• At hotels, thoroughly inspect the entire room before unpacking, including behind the headboard and in furniture. Pull back the bed sheets and check the mattress seams and box springs for pepper-like stains that may be evidence of bed bug activity.
  • If you suspect an infestation or problem, notify management and change rooms immediately. Be sure the new room is not adjacent to or directly below or above the possibly infested room.
  • Keep suitcases in plastic trash bags or protective covers during a hotel stay to prevent bed bugs from nesting there. Do not put them on the beds.
  • Upon returning home from a trip, inspect all suitcases and other belongings before bringing them into the house.
  • Wash all clothes – even those that have not been worn – in hot water and dry them using an extra-hot dryer setting

For more information on bed bugs, please visit http://www.bugbustersusa.com/commercial_services/bed-bugs.asp

Become a Facebook Fan of Kinsey- The Bed Bug Sniffing Dog

Monday, December 9th, 2013

Due to the popularity of Kinsey, our bed bug sniffing dog….We setup a Facebook page that you can become a Fan of.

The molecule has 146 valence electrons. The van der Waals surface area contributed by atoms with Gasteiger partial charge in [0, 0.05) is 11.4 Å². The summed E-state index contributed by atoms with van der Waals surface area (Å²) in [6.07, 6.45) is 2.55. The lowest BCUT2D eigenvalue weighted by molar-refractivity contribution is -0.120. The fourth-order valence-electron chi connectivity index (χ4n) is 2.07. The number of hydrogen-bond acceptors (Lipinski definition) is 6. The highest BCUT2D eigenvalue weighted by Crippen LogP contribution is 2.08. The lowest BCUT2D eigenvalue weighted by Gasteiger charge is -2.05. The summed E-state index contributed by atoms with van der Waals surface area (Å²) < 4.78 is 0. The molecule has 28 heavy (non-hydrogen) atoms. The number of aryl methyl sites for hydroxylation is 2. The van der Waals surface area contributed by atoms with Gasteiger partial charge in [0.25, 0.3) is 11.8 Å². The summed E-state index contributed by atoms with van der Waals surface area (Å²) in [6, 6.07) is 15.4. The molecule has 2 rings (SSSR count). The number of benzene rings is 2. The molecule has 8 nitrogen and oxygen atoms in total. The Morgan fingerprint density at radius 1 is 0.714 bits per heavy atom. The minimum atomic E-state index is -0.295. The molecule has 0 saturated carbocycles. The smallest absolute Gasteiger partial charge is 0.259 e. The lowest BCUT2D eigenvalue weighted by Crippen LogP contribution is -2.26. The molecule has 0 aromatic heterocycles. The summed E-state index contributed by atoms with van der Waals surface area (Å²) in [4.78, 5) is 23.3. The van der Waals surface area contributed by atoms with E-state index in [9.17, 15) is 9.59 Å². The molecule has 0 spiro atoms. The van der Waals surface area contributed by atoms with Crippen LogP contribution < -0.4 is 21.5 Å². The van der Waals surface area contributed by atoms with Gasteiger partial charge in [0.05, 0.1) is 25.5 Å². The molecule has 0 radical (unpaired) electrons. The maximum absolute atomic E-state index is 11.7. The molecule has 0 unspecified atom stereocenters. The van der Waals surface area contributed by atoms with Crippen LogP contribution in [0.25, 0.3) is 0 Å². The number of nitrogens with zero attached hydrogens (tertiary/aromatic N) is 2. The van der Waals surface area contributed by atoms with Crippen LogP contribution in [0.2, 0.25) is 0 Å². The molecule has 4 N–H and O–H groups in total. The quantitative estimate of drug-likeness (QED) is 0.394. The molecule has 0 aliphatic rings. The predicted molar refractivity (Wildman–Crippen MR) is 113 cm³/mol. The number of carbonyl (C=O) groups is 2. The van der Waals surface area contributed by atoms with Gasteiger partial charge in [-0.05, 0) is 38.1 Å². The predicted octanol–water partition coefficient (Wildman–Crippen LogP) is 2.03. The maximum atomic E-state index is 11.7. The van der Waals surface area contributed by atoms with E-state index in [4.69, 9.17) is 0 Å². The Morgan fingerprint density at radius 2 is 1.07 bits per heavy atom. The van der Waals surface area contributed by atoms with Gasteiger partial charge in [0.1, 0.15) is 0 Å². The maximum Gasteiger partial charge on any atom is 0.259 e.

The URL is https://www.facebook.com/KinseyBedBugDog  Make sure you click through and become a Fan!

Invasive Pests

Friday, August 23rd, 2013

Experts at the National Pest Management Association (NPMA), a nonprofit organization committed to the protection of public health, food and property from household pests, encourage homeowners to also be on the lookout for the following invasive species:

Red Imported Fire Ant (RIFA) – RIFAs were brought to the United States in 1930 from South America and are mainly found in the southern region of the country. When disturbed, they are known to swarm and sting humans, often causing painful welts on the skin.

Asian Tiger Mosquito – Originating from Southeast Asia, the Asian tiger mosquito is now found throughout the eastern, Midwestern and southern states. This mosquito species can cause an irritable bite and spread several diseases, including Dengue fever, West Nile virus and Japanese Encephalitis.

Brown Marmorated Stink Bug – Likely introduced from Eastern Asia, stink bugs are most prevalent in the northeast. While stink bugs don’t pose any health threats, they can produce an unpleasant odor when crushed.

Formosan Termite – Originally from China, Formosan termites are the most aggressive subterranean termite species. They are capable of consuming wood at rapid speeds, posing a serious structural threat to a property if left untreated.

Due to the health and property risks posed by invasive species, homeowners should frequently inspect the home for signs of an infestation and contact a licensed pest professional to treat any potential pest problems.

For more information on invasive pests, please visit www.bugbustersusa.com